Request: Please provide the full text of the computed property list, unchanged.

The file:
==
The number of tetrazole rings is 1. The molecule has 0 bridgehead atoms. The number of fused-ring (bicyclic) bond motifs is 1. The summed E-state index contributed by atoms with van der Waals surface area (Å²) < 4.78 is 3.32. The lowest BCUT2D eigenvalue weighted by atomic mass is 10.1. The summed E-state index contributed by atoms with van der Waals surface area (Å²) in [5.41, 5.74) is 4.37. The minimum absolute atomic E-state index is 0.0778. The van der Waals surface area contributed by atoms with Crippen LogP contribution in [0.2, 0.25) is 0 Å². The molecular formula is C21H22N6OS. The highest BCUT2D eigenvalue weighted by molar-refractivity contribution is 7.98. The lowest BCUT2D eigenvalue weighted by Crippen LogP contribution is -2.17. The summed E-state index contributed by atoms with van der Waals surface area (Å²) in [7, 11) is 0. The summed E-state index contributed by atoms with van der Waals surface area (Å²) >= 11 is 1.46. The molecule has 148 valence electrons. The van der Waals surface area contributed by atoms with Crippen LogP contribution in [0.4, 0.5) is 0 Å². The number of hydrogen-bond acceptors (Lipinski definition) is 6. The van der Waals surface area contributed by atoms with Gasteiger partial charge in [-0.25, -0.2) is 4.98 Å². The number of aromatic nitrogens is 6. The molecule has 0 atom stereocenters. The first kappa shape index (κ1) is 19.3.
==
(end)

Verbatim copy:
The number of tetrazole rings is 1. The molecule has 0 bridgehead atoms. The number of fused-ring (bicyclic) bond motifs is 1. The summed E-state index contributed by atoms with van der Waals surface area (Å²) < 4.78 is 3.32. The lowest BCUT2D eigenvalue weighted by atomic mass is 10.1. The summed E-state index contributed by atoms with van der Waals surface area (Å²) in [5.41, 5.74) is 4.37. The minimum absolute atomic E-state index is 0.0778. The van der Waals surface area contributed by atoms with Crippen LogP contribution in [0.2, 0.25) is 0 Å². The molecular formula is C21H22N6OS. The highest BCUT2D eigenvalue weighted by molar-refractivity contribution is 7.98. The lowest BCUT2D eigenvalue weighted by Crippen LogP contribution is -2.17. The summed E-state index contributed by atoms with van der Waals surface area (Å²) in [7, 11) is 0. The summed E-state index contributed by atoms with van der Waals surface area (Å²) >= 11 is 1.46. The molecule has 148 valence electrons. The van der Waals surface area contributed by atoms with Crippen LogP contribution in [0.4, 0.5) is 0 Å². The number of hydrogen-bond acceptors (Lipinski definition) is 6. The van der Waals surface area contributed by atoms with Gasteiger partial charge in [-0.25, -0.2) is 4.98 Å². The number of aromatic nitrogens is 6. The molecule has 0 atom stereocenters. The first kappa shape index (κ1) is 19.3.